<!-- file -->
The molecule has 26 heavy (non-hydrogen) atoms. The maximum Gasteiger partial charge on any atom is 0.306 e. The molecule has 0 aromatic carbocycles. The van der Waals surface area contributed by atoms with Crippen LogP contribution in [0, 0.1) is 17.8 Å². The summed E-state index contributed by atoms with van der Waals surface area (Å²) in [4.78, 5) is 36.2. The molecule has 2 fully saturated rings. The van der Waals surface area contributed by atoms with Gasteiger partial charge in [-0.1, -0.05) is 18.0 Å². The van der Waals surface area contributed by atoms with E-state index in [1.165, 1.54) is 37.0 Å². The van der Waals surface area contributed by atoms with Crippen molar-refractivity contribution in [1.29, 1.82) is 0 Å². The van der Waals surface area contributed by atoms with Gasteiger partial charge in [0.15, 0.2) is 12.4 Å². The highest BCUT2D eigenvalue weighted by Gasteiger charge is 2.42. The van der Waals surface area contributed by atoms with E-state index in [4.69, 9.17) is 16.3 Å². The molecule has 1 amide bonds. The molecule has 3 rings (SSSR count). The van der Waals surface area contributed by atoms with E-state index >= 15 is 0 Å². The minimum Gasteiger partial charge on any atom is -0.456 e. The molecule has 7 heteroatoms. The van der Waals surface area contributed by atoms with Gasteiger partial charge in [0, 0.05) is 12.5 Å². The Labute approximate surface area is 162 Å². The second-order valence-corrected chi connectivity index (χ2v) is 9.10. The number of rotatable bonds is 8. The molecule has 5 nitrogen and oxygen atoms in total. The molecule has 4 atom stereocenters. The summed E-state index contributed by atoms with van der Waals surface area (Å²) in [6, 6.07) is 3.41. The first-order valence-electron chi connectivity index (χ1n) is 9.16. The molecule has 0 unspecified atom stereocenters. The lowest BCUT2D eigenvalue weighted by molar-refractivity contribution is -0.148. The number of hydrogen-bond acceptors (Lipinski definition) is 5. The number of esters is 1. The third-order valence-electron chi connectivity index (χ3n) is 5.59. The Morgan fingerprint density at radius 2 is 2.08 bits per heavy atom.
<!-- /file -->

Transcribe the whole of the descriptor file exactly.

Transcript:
The molecule has 26 heavy (non-hydrogen) atoms. The maximum Gasteiger partial charge on any atom is 0.306 e. The molecule has 0 aromatic carbocycles. The van der Waals surface area contributed by atoms with Crippen LogP contribution in [0, 0.1) is 17.8 Å². The summed E-state index contributed by atoms with van der Waals surface area (Å²) in [4.78, 5) is 36.2. The molecule has 2 fully saturated rings. The van der Waals surface area contributed by atoms with Gasteiger partial charge in [-0.1, -0.05) is 18.0 Å². The van der Waals surface area contributed by atoms with E-state index in [1.165, 1.54) is 37.0 Å². The van der Waals surface area contributed by atoms with Crippen molar-refractivity contribution in [1.29, 1.82) is 0 Å². The van der Waals surface area contributed by atoms with Gasteiger partial charge in [0.15, 0.2) is 12.4 Å². The highest BCUT2D eigenvalue weighted by Gasteiger charge is 2.42. The van der Waals surface area contributed by atoms with E-state index in [4.69, 9.17) is 16.3 Å². The molecule has 1 amide bonds. The molecule has 3 rings (SSSR count). The van der Waals surface area contributed by atoms with E-state index >= 15 is 0 Å². The minimum Gasteiger partial charge on any atom is -0.456 e. The molecule has 7 heteroatoms. The van der Waals surface area contributed by atoms with Gasteiger partial charge in [0, 0.05) is 12.5 Å². The Labute approximate surface area is 162 Å². The second-order valence-corrected chi connectivity index (χ2v) is 9.10. The number of rotatable bonds is 8. The molecule has 5 nitrogen and oxygen atoms in total. The molecule has 4 atom stereocenters. The summed E-state index contributed by atoms with van der Waals surface area (Å²) in [6, 6.07) is 3.41. The first-order valence-electron chi connectivity index (χ1n) is 9.16. The molecule has 0 unspecified atom stereocenters. The lowest BCUT2D eigenvalue weighted by molar-refractivity contribution is -0.148. The number of hydrogen-bond acceptors (Lipinski definition) is 5. The number of esters is 1. The third-order valence-electron chi connectivity index (χ3n) is 5.59. The Morgan fingerprint density at radius 2 is 2.08 bits per heavy atom.